Reverse Mood Tracking
mood & emotion | stress
A fascinating way of using mood tracking in a clinical setting has been pioneered by Dr. Alan Greene. His experiment with Reverse Mood Tracking came from pausing briefly before walking into an exam room to note his current mood. Then, after walking through the door, he would pause and note whether his mood had changed. His hypothesis was that the new mood would reflect, at least in part, with what was going on in the room. To check his hypothesis he would make a probing statement or question to see if his perception was indeed accurate.
We’re here to celebrate cool, clever tools to collect data about ourselves, track it, analyze it, and get insight into who we are. And those things maybe cutting edge like this or they may be as apparently simple as mood tracking, where you note your mood at a different time and figure out what patterns emerge from that.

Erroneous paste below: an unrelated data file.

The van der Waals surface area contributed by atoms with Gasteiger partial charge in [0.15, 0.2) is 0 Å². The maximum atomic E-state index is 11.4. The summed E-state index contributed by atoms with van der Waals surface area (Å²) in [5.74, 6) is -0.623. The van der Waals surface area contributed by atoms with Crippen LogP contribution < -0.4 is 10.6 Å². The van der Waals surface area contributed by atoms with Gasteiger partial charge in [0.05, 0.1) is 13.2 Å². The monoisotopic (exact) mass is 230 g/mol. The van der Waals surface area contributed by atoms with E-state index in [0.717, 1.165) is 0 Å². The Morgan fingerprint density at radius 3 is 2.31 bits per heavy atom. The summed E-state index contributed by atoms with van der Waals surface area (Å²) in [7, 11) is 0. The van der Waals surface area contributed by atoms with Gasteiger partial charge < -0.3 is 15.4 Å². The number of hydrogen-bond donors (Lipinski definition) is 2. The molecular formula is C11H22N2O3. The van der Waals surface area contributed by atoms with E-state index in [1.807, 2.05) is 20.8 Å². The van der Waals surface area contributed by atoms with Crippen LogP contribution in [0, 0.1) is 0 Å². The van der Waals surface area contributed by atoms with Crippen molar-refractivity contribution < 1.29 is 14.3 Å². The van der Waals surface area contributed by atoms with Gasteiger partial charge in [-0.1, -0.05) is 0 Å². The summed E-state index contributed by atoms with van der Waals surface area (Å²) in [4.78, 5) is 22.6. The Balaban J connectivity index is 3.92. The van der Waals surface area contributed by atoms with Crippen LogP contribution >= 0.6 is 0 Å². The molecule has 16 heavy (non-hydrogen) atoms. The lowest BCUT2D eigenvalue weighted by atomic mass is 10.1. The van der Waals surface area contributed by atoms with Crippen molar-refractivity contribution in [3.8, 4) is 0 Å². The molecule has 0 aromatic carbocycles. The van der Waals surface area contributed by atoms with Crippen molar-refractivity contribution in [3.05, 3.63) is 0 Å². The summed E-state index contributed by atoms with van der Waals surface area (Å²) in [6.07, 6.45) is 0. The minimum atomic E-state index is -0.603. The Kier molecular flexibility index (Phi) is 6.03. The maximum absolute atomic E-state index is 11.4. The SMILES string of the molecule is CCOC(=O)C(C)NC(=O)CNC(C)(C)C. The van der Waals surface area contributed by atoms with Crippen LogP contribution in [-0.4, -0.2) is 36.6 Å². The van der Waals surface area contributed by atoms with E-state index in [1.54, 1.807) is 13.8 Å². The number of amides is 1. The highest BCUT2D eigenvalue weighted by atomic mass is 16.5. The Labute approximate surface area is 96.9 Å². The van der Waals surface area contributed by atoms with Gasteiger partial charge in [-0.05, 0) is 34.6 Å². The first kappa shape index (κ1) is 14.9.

But I’m here today to do the opposite of all that and instead talk about how I’ve been tabulating myself as a tool to gain insight into other people. It all started off on a really bad hair day. I was flying over Cabo St. Lucas without an airplane, when the phone rang and woke me up away from my dream. And the fragments fell away.
It was an emergency call from the hospital. I’m a physician. And went running in to help do an emergency C-section; the kid was in trouble. And after this blur of events that happened at the hospital, a miraculously beautiful baby girl was born, just with this glow of life about her which really excited.